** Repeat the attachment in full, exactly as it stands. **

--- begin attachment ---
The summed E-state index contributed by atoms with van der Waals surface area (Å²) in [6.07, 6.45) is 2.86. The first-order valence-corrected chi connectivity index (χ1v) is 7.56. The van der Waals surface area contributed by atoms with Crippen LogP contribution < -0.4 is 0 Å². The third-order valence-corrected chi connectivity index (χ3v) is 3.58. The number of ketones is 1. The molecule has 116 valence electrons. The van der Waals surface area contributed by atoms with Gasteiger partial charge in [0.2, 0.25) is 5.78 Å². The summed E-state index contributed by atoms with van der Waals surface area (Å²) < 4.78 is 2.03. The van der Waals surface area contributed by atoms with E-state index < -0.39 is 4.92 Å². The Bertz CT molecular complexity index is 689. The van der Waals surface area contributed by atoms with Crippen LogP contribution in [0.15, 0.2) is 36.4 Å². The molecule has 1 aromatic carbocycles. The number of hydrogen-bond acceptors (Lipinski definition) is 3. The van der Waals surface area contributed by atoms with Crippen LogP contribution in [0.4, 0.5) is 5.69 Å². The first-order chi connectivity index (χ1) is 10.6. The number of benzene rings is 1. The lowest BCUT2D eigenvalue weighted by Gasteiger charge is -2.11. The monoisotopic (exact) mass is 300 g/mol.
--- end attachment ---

The summed E-state index contributed by atoms with van der Waals surface area (Å²) in [6.07, 6.45) is 2.86. The first-order valence-corrected chi connectivity index (χ1v) is 7.56. The van der Waals surface area contributed by atoms with Crippen LogP contribution < -0.4 is 0 Å². The third-order valence-corrected chi connectivity index (χ3v) is 3.58. The number of ketones is 1. The molecule has 116 valence electrons. The van der Waals surface area contributed by atoms with Gasteiger partial charge in [0.2, 0.25) is 5.78 Å². The summed E-state index contributed by atoms with van der Waals surface area (Å²) < 4.78 is 2.03. The van der Waals surface area contributed by atoms with E-state index < -0.39 is 4.92 Å². The Bertz CT molecular complexity index is 689. The van der Waals surface area contributed by atoms with Crippen LogP contribution in [0.15, 0.2) is 36.4 Å². The molecule has 1 aromatic carbocycles. The number of hydrogen-bond acceptors (Lipinski definition) is 3. The van der Waals surface area contributed by atoms with Crippen LogP contribution in [0.4, 0.5) is 5.69 Å². The first-order chi connectivity index (χ1) is 10.6. The number of benzene rings is 1. The lowest BCUT2D eigenvalue weighted by Gasteiger charge is -2.11. The monoisotopic (exact) mass is 300 g/mol.